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Old 03-06-2020, 08:54   #25
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Re: Bringing a Cross 38 back from the Dead

I posted the Piver outboard motor installation on your other thread in error.

Don't forget those outboards are not light..probably in the 120 lb range...not the easiest thing to manhandle when the going gets rough...

talking about rough, those outboard props wont' extend far below the surface of the water and will likely come out of the water in rough conditions.

it can work, but not ideal....spring for the diesel...you won't be sorry....
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Old 03-06-2020, 08:56   #26
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Re: Bringing a Cross 38 back from the Dead

Hi
Any possibility of photos of the worst areas?
John
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Old 03-06-2020, 09:04   #27
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Re: Bringing a Cross 38 back from the Dead

This is why any boat building or rebuilding will cost you twice as much as you think it might and take twice as long.

It's not called a labor of love for nothing.

I got $2 here that sez you will be working on this project way past your estimated deadline.

Don't give up though....never...
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Old 03-06-2020, 09:10   #28
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Re: Bringing a Cross 38 back from the Dead

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Originally Posted by MicHughV View Post
This is why any boat building or rebuilding will cost you twice as much as you think it might and take twice as long.

It's not called a labor of love for nothing.

I got $2 here that sez you will be working on this project way past your estimated deadline.

Don't give up though....never...

I absolutely, believe you are correct... but we will see,,, I have worked near some pretty miraculous situations with boats, but this is a very big boat, with ALOT of wood... :-) we will just have to see what all we find. Cheers...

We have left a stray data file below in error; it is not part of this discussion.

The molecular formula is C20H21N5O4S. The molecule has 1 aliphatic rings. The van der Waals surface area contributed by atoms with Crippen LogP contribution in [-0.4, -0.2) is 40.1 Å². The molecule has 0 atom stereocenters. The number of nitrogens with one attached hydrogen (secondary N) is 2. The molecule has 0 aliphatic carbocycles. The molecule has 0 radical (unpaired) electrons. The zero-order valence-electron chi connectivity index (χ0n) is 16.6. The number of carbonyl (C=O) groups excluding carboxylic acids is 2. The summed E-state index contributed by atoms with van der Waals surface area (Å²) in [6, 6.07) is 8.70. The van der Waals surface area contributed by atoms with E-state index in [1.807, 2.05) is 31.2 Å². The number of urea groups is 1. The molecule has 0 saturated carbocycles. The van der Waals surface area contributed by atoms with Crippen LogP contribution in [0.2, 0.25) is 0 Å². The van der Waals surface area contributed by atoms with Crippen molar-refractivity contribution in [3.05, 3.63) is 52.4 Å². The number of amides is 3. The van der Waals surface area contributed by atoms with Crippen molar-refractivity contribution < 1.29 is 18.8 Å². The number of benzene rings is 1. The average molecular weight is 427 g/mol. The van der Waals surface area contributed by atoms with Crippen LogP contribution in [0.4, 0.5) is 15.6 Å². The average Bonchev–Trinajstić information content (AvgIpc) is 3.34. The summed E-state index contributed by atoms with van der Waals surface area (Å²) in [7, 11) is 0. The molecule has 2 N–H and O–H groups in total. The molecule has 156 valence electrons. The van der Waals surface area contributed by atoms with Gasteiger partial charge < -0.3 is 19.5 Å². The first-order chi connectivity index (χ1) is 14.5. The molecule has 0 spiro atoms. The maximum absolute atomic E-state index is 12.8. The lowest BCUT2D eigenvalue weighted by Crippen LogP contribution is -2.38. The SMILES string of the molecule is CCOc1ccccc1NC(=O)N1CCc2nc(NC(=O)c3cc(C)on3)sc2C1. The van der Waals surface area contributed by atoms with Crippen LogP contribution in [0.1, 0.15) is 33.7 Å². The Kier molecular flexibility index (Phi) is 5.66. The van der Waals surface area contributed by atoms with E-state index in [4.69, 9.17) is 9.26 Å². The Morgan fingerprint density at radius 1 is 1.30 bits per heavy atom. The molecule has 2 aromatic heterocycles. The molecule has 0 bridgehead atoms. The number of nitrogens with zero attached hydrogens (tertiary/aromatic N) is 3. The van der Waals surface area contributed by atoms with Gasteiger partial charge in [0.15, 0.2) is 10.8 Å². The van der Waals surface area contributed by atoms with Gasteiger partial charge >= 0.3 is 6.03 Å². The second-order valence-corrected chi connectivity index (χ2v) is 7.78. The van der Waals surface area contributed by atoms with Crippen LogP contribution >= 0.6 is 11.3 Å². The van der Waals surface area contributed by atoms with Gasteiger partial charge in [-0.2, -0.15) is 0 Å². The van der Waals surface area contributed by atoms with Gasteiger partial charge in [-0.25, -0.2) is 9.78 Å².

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Old 03-06-2020, 10:00   #29
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Re: Bringing a Cross 38 back from the Dead

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Originally Posted by MicHughV View Post
This is why any boat building or rebuilding will cost you twice as much as you think it might and take twice as long.

It's not called a labor of love for nothing.

I got $2 here that sez you will be working on this project way past your estimated deadline.

Don't give up though....never...
Twice as long and twice as much if you already have experience. I would say at least 3x if not

No one will give you odds on that, MicHugh, it's a sure bet :P
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Old 03-06-2020, 10:06   #30
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Re: Bringing a Cross 38 back from the Dead

here is the thread I inadvertently posted on your other thread.

the Piver outboard installation looked something like this...the hole in the cockpit was not that big...big enough to get the shaft and prop thru' but the main part of the engine was outside the hole. I'm guessing the hole was maybe 15" x 15" or so....it was not very big.

At the end of the day, I believe he put a diesel in, because the prop of that outboard was not very far below the water, and in rough water, tending to come out of the water....though you can get a shaft extension for those outboards now..

And then there was the issue of the fuel tank....his Honda engine used your basic 5 gallon outboard portable fuel tank... a pain in the rear end and gasoline to boot.

Outboards are not very fuel efficient at all as they run at high rpm..

It can work, but not very ideal.

A diesel install can set you back a lot of $$$....engine, shaft, prop, tankage, etc... but at the end of the day, the better solution.